95th Reconnaissance Squadron conduct Agile Combat Employment

  • Published
  • By Maj. Eric Nelson
  • 95th Reconnaissance Squadron

In 2019, U.S. Air Force combatant commanders were directed to come up with a solution implementing Agile Combat Employment throughout their respective theaters. For U.S. Air Forces in Europe and Air Forces Africa, this was codified through an order given by Gen. Jeffrey Harrigian, USAFE-AFAFRICA commander, who directed all units to develop ACE initial operating capabilities by fiscal year 2022. At the 100th Air Refueling Wing at Royal Air Force Mildenhall, England, this became priority number one. As plans progressed and the 100th ARW began planning for the exercise,  they  invited the 95th Reconnaissance Squadron who is a tenant unit operating out of RAF Mildenhall in support of USAFE-driven mission directives. As luck would have it, the parent wing for the 95th RS, the 55th Wing, Offutt Air Force Base, Nebraska, was also working towards the same goal as the 100th ARW. This exercise provided an opportunity for one of the 55th WG’s geographically separated units to lay the foundation for their own ACE initiative.

Beginning in April 2021, the initial planning meetings for ACE exercise High Life began. The 95th RS assigned Maj. Eric Nelson, assistant director of operations, to take lead, assign a team, and develop the first ever ACE plan for their reconnaissance aircraft, the RC-135W Rivet Joint. While the 100th ARW was concentrated on the operations of their fleet of KC-135 Stratotankers, the 95th RS had a unique set of constraints to work with based on the sensitivity of their aircraft. As the planning began, Nelson and his team decided the overall thought process would be that the Rivet Joint needs to develop a plan that is as independent from external assistance as possible. This type of planning would allow the 95th RS to better employ in a new location with minimal pre-coordination. Over the next five months the ACE team continued planning everything that would be needed to conduct missions from a new location.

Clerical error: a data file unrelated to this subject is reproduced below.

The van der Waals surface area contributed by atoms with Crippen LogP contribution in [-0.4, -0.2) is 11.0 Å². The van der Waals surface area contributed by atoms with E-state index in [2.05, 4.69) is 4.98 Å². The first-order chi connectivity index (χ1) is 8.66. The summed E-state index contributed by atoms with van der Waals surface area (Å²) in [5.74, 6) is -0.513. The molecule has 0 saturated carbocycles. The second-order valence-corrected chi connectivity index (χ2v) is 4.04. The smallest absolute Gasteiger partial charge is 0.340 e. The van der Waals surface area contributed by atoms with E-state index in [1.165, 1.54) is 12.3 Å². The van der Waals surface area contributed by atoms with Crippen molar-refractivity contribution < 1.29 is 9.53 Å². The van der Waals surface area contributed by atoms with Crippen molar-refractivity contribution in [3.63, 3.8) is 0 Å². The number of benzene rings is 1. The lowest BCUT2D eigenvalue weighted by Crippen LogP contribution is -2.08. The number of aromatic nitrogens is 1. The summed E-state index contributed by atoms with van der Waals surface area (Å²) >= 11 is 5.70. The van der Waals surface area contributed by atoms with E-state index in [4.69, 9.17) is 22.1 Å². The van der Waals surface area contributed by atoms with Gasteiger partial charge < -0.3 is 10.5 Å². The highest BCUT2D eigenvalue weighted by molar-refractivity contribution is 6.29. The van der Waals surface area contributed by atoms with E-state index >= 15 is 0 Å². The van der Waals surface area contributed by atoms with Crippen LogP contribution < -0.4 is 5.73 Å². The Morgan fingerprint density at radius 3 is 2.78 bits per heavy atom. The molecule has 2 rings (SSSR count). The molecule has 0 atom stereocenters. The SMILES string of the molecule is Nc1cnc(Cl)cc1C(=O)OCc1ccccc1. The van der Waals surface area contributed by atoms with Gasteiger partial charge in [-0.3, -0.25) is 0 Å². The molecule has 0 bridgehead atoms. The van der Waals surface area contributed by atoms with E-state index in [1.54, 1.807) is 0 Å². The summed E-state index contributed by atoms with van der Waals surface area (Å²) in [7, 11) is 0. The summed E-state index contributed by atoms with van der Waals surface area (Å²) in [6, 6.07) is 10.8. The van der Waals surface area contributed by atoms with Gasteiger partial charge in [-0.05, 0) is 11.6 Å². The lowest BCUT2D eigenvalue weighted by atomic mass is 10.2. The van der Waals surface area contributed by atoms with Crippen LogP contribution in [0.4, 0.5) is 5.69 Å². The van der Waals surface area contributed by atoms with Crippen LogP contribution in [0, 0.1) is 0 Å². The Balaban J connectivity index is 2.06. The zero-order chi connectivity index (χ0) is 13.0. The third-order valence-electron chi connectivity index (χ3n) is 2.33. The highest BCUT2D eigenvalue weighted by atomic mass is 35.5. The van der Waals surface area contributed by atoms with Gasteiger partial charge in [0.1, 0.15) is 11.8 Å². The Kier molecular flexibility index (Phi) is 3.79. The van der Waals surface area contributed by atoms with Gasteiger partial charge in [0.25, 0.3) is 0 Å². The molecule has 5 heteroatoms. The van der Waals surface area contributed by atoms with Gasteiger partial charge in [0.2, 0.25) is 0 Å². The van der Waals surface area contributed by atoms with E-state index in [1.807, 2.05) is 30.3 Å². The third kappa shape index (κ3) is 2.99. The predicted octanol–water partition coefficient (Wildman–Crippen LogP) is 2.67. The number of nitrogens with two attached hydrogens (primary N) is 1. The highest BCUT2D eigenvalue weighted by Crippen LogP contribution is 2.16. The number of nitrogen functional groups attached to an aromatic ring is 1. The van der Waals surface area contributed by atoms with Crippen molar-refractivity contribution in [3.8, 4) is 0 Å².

In September, after many months of planning, the time finally came to execute the base-wide ACE exercise High Life. The 95th RS, armed with a detailed plan and well-rehearsed team, set out to prove that they can pick up and operate out of a new location. The 95th RS sent Nelson and an advanced team to their new location the day prior to ensure all logistical aspects of the plan were in place to receive their aircraft the next day. On Monday, it began for the aircraft crew with the first-ever elephant walk for a RC-135 alongside the other RAF Mildenhall aircraft they projected their vigilance, reach, and power to the theater. From there, these aircraft launched out of RAF Mildenhall enroute to their temporary operating location, completing their respective missions along the way. By the end of the first day, the entire team had arrived at their new location and was ready to complete a week of operational missions while executing a plan months in the making.

During the week-long exercise, the 95th ACE team made up of 40 individuals, spanning 10 different Air Force Specialty Codes worked through numerous desired learning objectives and proofs of concepts all while continuing to execute the same operational missions they would complete out of RAF Mildenhall. The team handled the care and feeding of the crew as well as mission coordination and logistics. The maintenance members ensured that any issues involving the aircraft were handled while also refining their maintenance requirements for future ACE exercises. The aircrew performed mission planning and communications tests onboard their aircraft with the help of the remote mission planning team out of RAF Mildenhall. All of their efforts combined allowed for the entire team to execute a seemingly flawless exercise before heading back to home station at the end of the week. In all, exercise High Life a huge success for not only for Team Mildenhall, but also the 95th RS’s parenting, the 55th WG, who hopes to use the lessons learned to help implement ACE initiatives globally. This exercise would not have been possible without the invitation from the 100th ARW to join their efforts and all the help they provided along the way.